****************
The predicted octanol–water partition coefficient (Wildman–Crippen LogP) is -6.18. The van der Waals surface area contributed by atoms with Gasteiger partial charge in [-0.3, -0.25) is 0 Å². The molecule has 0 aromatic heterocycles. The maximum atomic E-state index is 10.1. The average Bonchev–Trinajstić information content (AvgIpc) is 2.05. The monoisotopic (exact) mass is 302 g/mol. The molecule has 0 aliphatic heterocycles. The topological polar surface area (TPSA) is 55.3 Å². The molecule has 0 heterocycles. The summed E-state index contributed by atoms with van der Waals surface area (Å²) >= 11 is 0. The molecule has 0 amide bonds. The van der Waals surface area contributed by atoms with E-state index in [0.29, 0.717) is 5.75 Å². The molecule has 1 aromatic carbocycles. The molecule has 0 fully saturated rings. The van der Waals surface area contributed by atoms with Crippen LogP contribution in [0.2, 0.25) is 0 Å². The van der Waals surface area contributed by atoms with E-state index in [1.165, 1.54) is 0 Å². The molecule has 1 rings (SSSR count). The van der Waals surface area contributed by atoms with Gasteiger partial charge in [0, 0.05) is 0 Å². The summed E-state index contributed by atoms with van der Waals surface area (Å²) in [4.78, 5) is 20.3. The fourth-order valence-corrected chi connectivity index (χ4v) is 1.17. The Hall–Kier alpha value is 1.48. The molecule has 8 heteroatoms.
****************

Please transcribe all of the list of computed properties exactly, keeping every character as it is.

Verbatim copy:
The predicted octanol–water partition coefficient (Wildman–Crippen LogP) is -6.18. The van der Waals surface area contributed by atoms with Gasteiger partial charge in [-0.3, -0.25) is 0 Å². The molecule has 0 aromatic heterocycles. The maximum atomic E-state index is 10.1. The average Bonchev–Trinajstić information content (AvgIpc) is 2.05. The monoisotopic (exact) mass is 302 g/mol. The molecule has 0 aliphatic heterocycles. The topological polar surface area (TPSA) is 55.3 Å². The molecule has 0 heterocycles. The summed E-state index contributed by atoms with van der Waals surface area (Å²) >= 11 is 0. The molecule has 0 amide bonds. The van der Waals surface area contributed by atoms with E-state index in [0.29, 0.717) is 5.75 Å². The molecule has 1 aromatic carbocycles. The molecule has 0 fully saturated rings. The van der Waals surface area contributed by atoms with Crippen LogP contribution in [0.2, 0.25) is 0 Å². The van der Waals surface area contributed by atoms with E-state index in [1.165, 1.54) is 0 Å². The molecule has 1 rings (SSSR count). The van der Waals surface area contributed by atoms with Gasteiger partial charge in [0, 0.05) is 0 Å². The summed E-state index contributed by atoms with van der Waals surface area (Å²) in [4.78, 5) is 20.3. The fourth-order valence-corrected chi connectivity index (χ4v) is 1.17. The Hall–Kier alpha value is 1.48. The molecule has 8 heteroatoms.